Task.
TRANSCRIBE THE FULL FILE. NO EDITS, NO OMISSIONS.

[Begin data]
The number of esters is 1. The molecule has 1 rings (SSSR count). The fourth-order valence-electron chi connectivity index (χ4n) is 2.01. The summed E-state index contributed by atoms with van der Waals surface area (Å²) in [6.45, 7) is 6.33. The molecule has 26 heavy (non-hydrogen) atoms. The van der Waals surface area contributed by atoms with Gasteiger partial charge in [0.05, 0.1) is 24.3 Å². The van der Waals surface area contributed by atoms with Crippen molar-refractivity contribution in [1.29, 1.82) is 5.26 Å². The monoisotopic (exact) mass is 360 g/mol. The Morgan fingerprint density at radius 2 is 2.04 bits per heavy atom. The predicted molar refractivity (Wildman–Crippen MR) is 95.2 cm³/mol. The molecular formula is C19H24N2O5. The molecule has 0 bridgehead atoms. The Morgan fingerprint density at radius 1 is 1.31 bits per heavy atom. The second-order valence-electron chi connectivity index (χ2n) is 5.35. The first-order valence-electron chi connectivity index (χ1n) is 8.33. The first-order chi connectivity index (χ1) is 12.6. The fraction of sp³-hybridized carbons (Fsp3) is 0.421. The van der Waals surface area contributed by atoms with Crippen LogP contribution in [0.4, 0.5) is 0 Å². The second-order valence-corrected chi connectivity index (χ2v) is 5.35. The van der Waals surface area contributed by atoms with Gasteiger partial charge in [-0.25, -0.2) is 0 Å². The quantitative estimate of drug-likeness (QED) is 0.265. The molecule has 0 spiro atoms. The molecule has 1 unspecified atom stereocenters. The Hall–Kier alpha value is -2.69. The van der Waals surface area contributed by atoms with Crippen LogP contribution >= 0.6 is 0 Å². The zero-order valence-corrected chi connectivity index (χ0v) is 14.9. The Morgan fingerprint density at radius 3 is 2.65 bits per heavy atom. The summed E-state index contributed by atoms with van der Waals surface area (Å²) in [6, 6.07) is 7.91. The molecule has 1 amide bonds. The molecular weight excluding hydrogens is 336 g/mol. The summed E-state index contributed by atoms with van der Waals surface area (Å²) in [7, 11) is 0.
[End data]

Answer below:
The number of esters is 1. The molecule has 1 rings (SSSR count). The fourth-order valence-electron chi connectivity index (χ4n) is 2.01. The summed E-state index contributed by atoms with van der Waals surface area (Å²) in [6.45, 7) is 6.33. The molecule has 26 heavy (non-hydrogen) atoms. The van der Waals surface area contributed by atoms with Gasteiger partial charge in [0.05, 0.1) is 24.3 Å². The van der Waals surface area contributed by atoms with Crippen molar-refractivity contribution in [1.29, 1.82) is 5.26 Å². The monoisotopic (exact) mass is 360 g/mol. The Morgan fingerprint density at radius 2 is 2.04 bits per heavy atom. The predicted molar refractivity (Wildman–Crippen MR) is 95.2 cm³/mol. The molecular formula is C19H24N2O5. The molecule has 0 bridgehead atoms. The Morgan fingerprint density at radius 1 is 1.31 bits per heavy atom. The second-order valence-electron chi connectivity index (χ2n) is 5.35. The first-order valence-electron chi connectivity index (χ1n) is 8.33. The first-order chi connectivity index (χ1) is 12.6. The fraction of sp³-hybridized carbons (Fsp3) is 0.421. The van der Waals surface area contributed by atoms with Crippen LogP contribution in [0.4, 0.5) is 0 Å². The second-order valence-corrected chi connectivity index (χ2v) is 5.35. The van der Waals surface area contributed by atoms with Gasteiger partial charge in [-0.25, -0.2) is 0 Å². The quantitative estimate of drug-likeness (QED) is 0.265. The molecule has 0 spiro atoms. The molecule has 1 unspecified atom stereocenters. The Hall–Kier alpha value is -2.69. The van der Waals surface area contributed by atoms with Crippen LogP contribution >= 0.6 is 0 Å². The zero-order valence-corrected chi connectivity index (χ0v) is 14.9. The Morgan fingerprint density at radius 3 is 2.65 bits per heavy atom. The summed E-state index contributed by atoms with van der Waals surface area (Å²) in [6, 6.07) is 7.91. The molecule has 1 amide bonds. The molecular weight excluding hydrogens is 336 g/mol. The summed E-state index contributed by atoms with van der Waals surface area (Å²) in [7, 11) is 0.